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Here's How The Overseas Markets Affect Australian Stocks

Getty/Spencer Platt

Next time you’re in an office lift in Australia, listen to conversations and see if anyone describes what’s taking you up or down as an “elevator”.

It’s an American word but in increasingly common use in Australia.

Chances are that the younger the traveller, the more likely they are to use the American description.

Much of what they read and hear today is written in American English.

There’s been a relentless change in usage of words, accelerated in the last 20 years with the internet, since Hollywood really got going in the 1920s.

Increasingly the English-speaking world is moving toward a common language as the differences in dialects between countries and regions become smaller and smaller.

And so it is in the financial markets. National borders are meaningless in the global flow of company information and economic data.

While Australian equities markets represent a chunk of the Australian economy – Australian companies with Australian business employing Australians – the influence from the rest of the world is huge.

Some refer to Australia being a “cork in the ocean”, in that activity in the global economy, particularly the performance of giants like the US, China, and Japan, can have greater sway over Australia’s share market than Australian companies and economic data.

Yes, the ASX is Australian but it is a market influenced by a global market, by the fears and triumphs of events far, far away.

And because of where we sit in the world, we awake each morning to the news from the rest of the world where their day is just ending.

Good news from the US, the world’s biggest economy, is good news for the markets here. And the reverse is true.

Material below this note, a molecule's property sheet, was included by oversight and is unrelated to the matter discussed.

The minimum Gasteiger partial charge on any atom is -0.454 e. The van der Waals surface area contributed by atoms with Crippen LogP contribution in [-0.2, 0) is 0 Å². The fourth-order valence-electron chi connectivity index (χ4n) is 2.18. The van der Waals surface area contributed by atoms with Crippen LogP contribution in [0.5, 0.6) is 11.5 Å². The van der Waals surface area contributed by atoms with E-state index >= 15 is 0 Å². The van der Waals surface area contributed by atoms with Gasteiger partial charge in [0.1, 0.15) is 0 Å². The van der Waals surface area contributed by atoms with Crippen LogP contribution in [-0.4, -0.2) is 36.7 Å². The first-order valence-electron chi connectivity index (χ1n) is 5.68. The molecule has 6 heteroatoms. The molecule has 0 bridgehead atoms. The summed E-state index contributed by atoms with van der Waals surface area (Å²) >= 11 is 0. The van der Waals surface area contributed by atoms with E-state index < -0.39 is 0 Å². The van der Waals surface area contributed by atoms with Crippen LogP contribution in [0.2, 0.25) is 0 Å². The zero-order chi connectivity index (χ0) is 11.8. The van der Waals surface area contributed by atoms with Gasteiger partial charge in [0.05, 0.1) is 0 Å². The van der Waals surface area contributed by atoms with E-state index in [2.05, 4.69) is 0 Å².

Every day analysts look at a range of events, and data, to try to determine whether there is good news or bad news for markets and economies.

The big one is the Fed, the Federal Reserve, America’s central bank. The actions of this institution are studied in minute detail.

One researcher recently did a study of the minutes of the Fed meetings and determined that each time inflation forecasts were discussed, there was a rise in the duration of nervous laughs.

From this, perhaps, we can determine that the Fed, or at least some of the people on its committee, are worried about inflation. But probably not right at this movement.

The Fed, like Australia’s central bank the Reserve Bank, holds the key to the flow of money and at what price it can be borrowed. At the moment, interest rates are very low.

So when we wake up and hear that the Fed has decided to continue with its bond-buying program, known as “Quantitative Easing” – and therefore keep downward pressure on borrowing costs in the US – the Australian market takes this as a positive.

The progress of China’s economic growth can also have far-reaching impacts in Australia.

Some recent concern that the country’s GDP growth was slowing fed into dips in the share prices of BHP and Rio Tinto, two of Australia’s biggest and most-traded stocks, as the mining giants’ performance is intimately linked to China’s demand for the resources they mine and sell.

News that the big stock indices in New York – the Dow Jones Industrial Average, the S&P 500 or the high-tech Nasdaq Composite, was up almost one per cent overnight is usually welcomed by a rally at the opening bell in Australia.

Certainly, there is local news which moves the markets: fundamental statistics on the economy from the Australian Bureau of Statistics; various measures of business and consumer sentiment; any hint of a change in policy by the Reserve Bank; a trend in recent profits results from ASX-listed companies, or anything else which may change the way people see the market.

Consider this, however: about 40 per cent of Australian share are owned outside Australia.

These people and institutions are influenced just as much by where they’re headquartered, and what they read and hear every day, as by published data and company announcements in Australia.

And what’s happening in the rest of the world is what they’re going to hear.

Grasping it is a key component of understanding the local market’s performance.

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